L.A. Italia Film, Fashion and Art Fest honors tenor Andrea Bocelli and producer David Foster
The Los Angeles Italia Film, Fashion and Art Fest saluted Italian tenor Andrea Bocelli and music producer David Foster at Grauman’s Chinese Theatre in Hollywood on Monday as part of its weeklong celebration of Italian culture, which included screenings of 36 films, all free to the public.
Monday’s festivities also featured a surprise award for Sue Kroll of Warner Bros., a documentary about Bocelli’s life and a screening of “The Youngest Son,” starring Christian De Sica. In accepting his award, Bocelli spoke humbly of the star he would receive the next day on Hollywood Boulevard. He said if he thought about the others, such as Enrico Caruso, who have stars, “I don’t go tomorrow,” but added, “If I think that this star means all the affection the American people have for me, I love it.”
After the ceremony and screenings, festival VIPs adjourned to the home of board co-chairs Leslie and Jack Kavanaugh to celebrate, proving Italian heritage was not required to support L.A. Italia. The Kavanaughs said they became involved after meeting Pascal Vicedomini, the festival’s founder and producer. Actress Alex Meneses of “Gigantic” said, “I play a lot of Italian roles.”
According to music composer and publisher Tony Renis, the festival’s president, “Hollywood is the mother — la mama — of the cinema, but Italy is not so far behind. We have great, talented producers, directors and actors, and the festival is the most important way to bring the Italian movies here, so that they can be seen and appreciated.”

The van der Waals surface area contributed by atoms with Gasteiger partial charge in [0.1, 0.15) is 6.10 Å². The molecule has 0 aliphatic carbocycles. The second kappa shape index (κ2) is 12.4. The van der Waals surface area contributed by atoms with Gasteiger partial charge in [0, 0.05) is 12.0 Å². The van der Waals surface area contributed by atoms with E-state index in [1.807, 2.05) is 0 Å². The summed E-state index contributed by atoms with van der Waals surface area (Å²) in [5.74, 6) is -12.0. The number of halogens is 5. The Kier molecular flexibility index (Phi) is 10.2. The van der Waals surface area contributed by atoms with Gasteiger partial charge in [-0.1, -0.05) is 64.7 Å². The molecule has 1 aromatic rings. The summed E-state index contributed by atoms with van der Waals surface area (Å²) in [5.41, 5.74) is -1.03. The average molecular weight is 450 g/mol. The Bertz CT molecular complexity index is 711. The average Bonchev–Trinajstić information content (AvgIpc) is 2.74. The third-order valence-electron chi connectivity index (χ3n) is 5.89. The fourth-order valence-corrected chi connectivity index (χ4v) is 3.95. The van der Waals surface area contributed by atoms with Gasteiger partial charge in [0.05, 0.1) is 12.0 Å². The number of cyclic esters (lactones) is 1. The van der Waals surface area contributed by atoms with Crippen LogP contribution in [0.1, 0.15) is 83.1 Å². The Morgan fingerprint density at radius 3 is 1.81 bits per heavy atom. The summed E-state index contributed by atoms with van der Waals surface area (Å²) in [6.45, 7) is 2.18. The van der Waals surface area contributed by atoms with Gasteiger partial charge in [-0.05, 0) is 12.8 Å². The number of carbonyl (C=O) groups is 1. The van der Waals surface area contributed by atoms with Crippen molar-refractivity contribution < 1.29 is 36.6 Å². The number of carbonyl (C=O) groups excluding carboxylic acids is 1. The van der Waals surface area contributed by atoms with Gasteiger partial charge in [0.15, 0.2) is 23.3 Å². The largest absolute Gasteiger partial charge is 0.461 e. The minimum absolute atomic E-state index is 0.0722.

Partygoers also included Ron Fair, chairman of Geffen Records, sporting a Borsalino; Mark Canton, producer of “300" and chairman of the Capri Hollywood International Film Festival; board Co-Chairman Franco Nero, who said his films in the festival included one with no dialogue; actor Chris McDonald of “Happy Gilmore”; and Kavanaugh sons Matthew, an entertainment attorney, and Ryan, of Relativity Media.
Dancing on air
From high up in the hills, as the lights of Los Angeles stretched into the distance, dancers from the Luminario Ballet performed on a stage that jutted out over the landscape and seemed suspended in air. The occasion: a Feb. 21 fundraiser for the young company that includes classic ballet, modern dance and aerials in its choreographic repertoire.
“I think the timing is right,” said Luminario’s managing director, Judith Flex Helle. “L.A. is getting strong in the arts and a lot of people want us to succeed.” Helle and board member Charles Evans Jr., producer of “The Aviator,” formed the ballet company in December 2008.
“I’m angling to be accessible,” she continued. “I don’t want people to see us and say, ‘OK. I got my culture for the year.’ I want them to think, ‘This was amazing’ —that we were worth the drive and worth the ticket price.”
Host Randal Kleiser, director of the movie “Grease,” welcomed about 50 people to his home for the poolside dinner, with additional entertainment by tenor Carlos De Antonis and pop singer Brianna Haynes. Guests included Tom Moore, the director of “Grease” on Broadway; board member Doriana Sanchez, director and choreographer of " Cher at the Colosseum” in Las Vegas; Audre Slater, president of the L.A. Philanthropic Committee for the Arts; and Marat Daukayev, artistic director of the Kirov Academy of Washington, D.C., and a former principal dancer with the Kirov Ballet.
“In Russia, ballet is a national treasure. It’s a 300-year-old institution with institutional funds,” Daukayev said. “Here, things are different. L.A. is a movie city. It’s an art city, not a ballet city. But we have to try.”
In February, Luminario participated in the Pasadena Dance Festival, and on April 10 and 17, the company will perform at the L.A. Philharmonic’s children’s concerts at Walt Disney Hall.